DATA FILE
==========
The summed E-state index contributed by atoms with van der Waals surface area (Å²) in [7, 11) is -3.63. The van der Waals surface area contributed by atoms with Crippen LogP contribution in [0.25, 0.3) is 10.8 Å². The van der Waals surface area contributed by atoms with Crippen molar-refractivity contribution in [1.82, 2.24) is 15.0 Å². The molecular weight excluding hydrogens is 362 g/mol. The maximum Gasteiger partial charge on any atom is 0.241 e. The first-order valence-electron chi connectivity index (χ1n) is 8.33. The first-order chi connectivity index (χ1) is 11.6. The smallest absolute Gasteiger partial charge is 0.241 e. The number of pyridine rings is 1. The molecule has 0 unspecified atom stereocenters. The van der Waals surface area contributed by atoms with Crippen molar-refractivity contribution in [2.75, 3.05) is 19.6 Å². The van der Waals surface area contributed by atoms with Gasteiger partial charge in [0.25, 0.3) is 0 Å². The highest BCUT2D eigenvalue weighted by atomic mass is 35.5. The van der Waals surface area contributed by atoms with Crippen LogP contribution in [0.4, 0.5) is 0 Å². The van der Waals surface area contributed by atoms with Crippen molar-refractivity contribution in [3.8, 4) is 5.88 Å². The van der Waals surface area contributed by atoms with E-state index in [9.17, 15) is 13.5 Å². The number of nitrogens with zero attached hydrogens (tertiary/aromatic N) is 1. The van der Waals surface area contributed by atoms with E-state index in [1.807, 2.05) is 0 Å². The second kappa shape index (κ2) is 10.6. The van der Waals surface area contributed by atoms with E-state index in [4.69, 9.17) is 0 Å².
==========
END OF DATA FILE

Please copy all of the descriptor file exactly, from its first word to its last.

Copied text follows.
The summed E-state index contributed by atoms with van der Waals surface area (Å²) in [7, 11) is -3.63. The van der Waals surface area contributed by atoms with Crippen LogP contribution in [0.25, 0.3) is 10.8 Å². The van der Waals surface area contributed by atoms with Crippen molar-refractivity contribution in [1.82, 2.24) is 15.0 Å². The molecular weight excluding hydrogens is 362 g/mol. The maximum Gasteiger partial charge on any atom is 0.241 e. The first-order valence-electron chi connectivity index (χ1n) is 8.33. The first-order chi connectivity index (χ1) is 11.6. The smallest absolute Gasteiger partial charge is 0.241 e. The number of pyridine rings is 1. The molecule has 0 unspecified atom stereocenters. The van der Waals surface area contributed by atoms with Crippen molar-refractivity contribution in [2.75, 3.05) is 19.6 Å². The van der Waals surface area contributed by atoms with Gasteiger partial charge in [0.25, 0.3) is 0 Å². The highest BCUT2D eigenvalue weighted by atomic mass is 35.5. The van der Waals surface area contributed by atoms with Crippen LogP contribution in [0.4, 0.5) is 0 Å². The van der Waals surface area contributed by atoms with Crippen molar-refractivity contribution in [3.8, 4) is 5.88 Å². The van der Waals surface area contributed by atoms with E-state index in [9.17, 15) is 13.5 Å². The number of nitrogens with zero attached hydrogens (tertiary/aromatic N) is 1. The van der Waals surface area contributed by atoms with E-state index in [1.807, 2.05) is 0 Å². The second kappa shape index (κ2) is 10.6. The van der Waals surface area contributed by atoms with E-state index in [4.69, 9.17) is 0 Å².